After a complicated technology transfer process involving a sprawling intellectual property (IP) portfolio and a start-up launched by former laboratory employees, Sandia National Laboratories’ Microsystems Enabled Photovoltaics (MEPV) high efficiency solar cell technology is poised for commercialization.
Currently being further developed and marketed by Albuquerque-based start-up mPower Technology, the MEPV technology is now called DragonSCALES™ (SemiConductor Active Layer Embedded Solar). mPower plans to introduce the technology to the space solar power market for low-Earth orbit satellite constellations, an initial demonstration intended to facilitate the technology’s introduction into larger, more cost-sensitive markets like rooftop or utility-scale solar energy.
Like more typical solar cells, MEVP solar cells are made from silicon. But while traditional, large format solar cells are quite brittle and fragile, the MEPV cells are small and interconnected, making them foldable and almost unbreakable. MEPV cells are efficient to manufacture since they combine advances in photovoltaic cell design with mature microsystem production and manufacturing techniques.
The small size reduces material costs while enhancing cell performance. It also provides the freedom to integrate solar power capability into everyday objects. The technology’s potential applications include buildings, houses, clothing, portable electronics, vehicles, and other contoured structures.
mPower plans to introduce the technology to the space solar power market for low-Earth orbit satellite constellations, an initial demonstration intended to facilitate the technology’s introduction into larger, more cost-sensitive markets like rooftop or utility-scale solar energy.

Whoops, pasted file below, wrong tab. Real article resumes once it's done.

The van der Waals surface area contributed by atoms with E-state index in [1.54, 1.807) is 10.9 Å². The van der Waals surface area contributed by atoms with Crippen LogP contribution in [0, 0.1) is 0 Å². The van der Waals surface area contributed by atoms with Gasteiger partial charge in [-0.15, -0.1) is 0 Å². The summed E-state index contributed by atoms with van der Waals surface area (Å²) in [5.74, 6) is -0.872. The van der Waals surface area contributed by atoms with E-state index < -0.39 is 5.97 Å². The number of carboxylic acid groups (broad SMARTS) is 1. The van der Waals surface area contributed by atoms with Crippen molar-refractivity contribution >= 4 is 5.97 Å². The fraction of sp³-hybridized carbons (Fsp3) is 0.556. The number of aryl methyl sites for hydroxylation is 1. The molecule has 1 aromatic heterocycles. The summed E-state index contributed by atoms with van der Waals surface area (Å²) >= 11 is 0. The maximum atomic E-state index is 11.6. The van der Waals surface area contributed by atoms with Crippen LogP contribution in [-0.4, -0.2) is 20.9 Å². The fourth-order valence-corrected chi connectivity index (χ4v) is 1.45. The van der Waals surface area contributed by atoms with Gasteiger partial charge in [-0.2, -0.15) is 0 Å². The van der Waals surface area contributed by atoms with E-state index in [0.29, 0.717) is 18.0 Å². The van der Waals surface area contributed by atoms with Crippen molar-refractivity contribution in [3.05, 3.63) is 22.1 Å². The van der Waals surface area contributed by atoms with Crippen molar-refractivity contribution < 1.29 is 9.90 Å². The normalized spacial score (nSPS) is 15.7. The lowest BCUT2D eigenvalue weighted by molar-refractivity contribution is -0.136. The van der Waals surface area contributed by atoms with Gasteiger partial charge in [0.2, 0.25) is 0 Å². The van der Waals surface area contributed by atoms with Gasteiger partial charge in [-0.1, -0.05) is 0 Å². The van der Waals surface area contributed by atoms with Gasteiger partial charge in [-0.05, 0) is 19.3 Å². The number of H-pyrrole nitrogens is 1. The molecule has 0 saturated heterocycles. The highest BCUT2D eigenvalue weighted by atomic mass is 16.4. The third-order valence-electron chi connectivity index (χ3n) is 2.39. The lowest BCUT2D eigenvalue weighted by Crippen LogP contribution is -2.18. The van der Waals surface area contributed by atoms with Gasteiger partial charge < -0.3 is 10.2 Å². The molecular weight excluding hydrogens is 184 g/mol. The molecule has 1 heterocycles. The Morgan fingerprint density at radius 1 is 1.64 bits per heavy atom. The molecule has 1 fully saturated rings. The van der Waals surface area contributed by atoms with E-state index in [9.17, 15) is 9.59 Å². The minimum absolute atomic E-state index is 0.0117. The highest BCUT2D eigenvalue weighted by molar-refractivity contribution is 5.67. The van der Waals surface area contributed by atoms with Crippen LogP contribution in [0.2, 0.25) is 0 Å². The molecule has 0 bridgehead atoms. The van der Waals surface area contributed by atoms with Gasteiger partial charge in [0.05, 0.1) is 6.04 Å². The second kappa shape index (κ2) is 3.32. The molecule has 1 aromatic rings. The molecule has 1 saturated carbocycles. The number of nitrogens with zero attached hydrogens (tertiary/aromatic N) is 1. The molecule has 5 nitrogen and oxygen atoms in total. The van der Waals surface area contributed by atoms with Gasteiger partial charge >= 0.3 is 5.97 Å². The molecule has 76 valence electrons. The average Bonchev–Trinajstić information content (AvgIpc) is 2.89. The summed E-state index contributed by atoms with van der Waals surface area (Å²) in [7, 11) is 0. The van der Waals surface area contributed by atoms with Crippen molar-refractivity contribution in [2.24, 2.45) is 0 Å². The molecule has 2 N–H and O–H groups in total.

Three Sandia employees from the original MEVP development team left the lab to start mPower Technology in 2015, taking advantage of Sandia’s Entrepreneurial Separation to Transfer Technology program (ESTT). In March 2015, Sandia and mPower entered into a nondisclosure agreement, and in April they entered into discussions for a License Option Agreement (LOA) for some of the MEPV portfolio related to the mPower business plans.
An LOA for 20 patents and patent applications in the MEPV portfolio was executed between Sandia and mPower on August 24, 2015. The LOA included business milestones that mPower had to achieve in order to be able to exercise the option and a longer than normal timeline for mPower to reach these milestones. The LOA also included a unique feature: among the 20 patents was a group that Sandia agreed to not license for six months while mPower determined whether it needed them or not.
A full commercial license for 17 patents, 11 of those (7 U.S. and 4 foreign) partially exclusive for a period of five years and the other six nonexclusive, was executed on January 23, 2017. The license was executed was just four months, a very short time period for a license of this complexity. That license has been amended four times, most recently in December 2019.
mPower has received a $1.1 million Army Small Business Innovation and Research (SBIR) grant for portable remote power requirements and raised $4.35 million in Series A round funding. mPower recently delivered a demonstration unit to Airbus for its Sparkwing product, which was integrated into the upcoming December 2020 launch of the Momentus Vigoride platform.
The excellence in the technology transfer with mPower included aspects unique to this large patent portfolio and its potential markets. Initial protection of the IP in both the U.S. and foreign countries and a long option period were combined with sublicensing rights for mPower, but only when coupled with patents it subsequently developed. The license also was structured with different royalty rates and requirements for four different markets mPower was initially pursuing.
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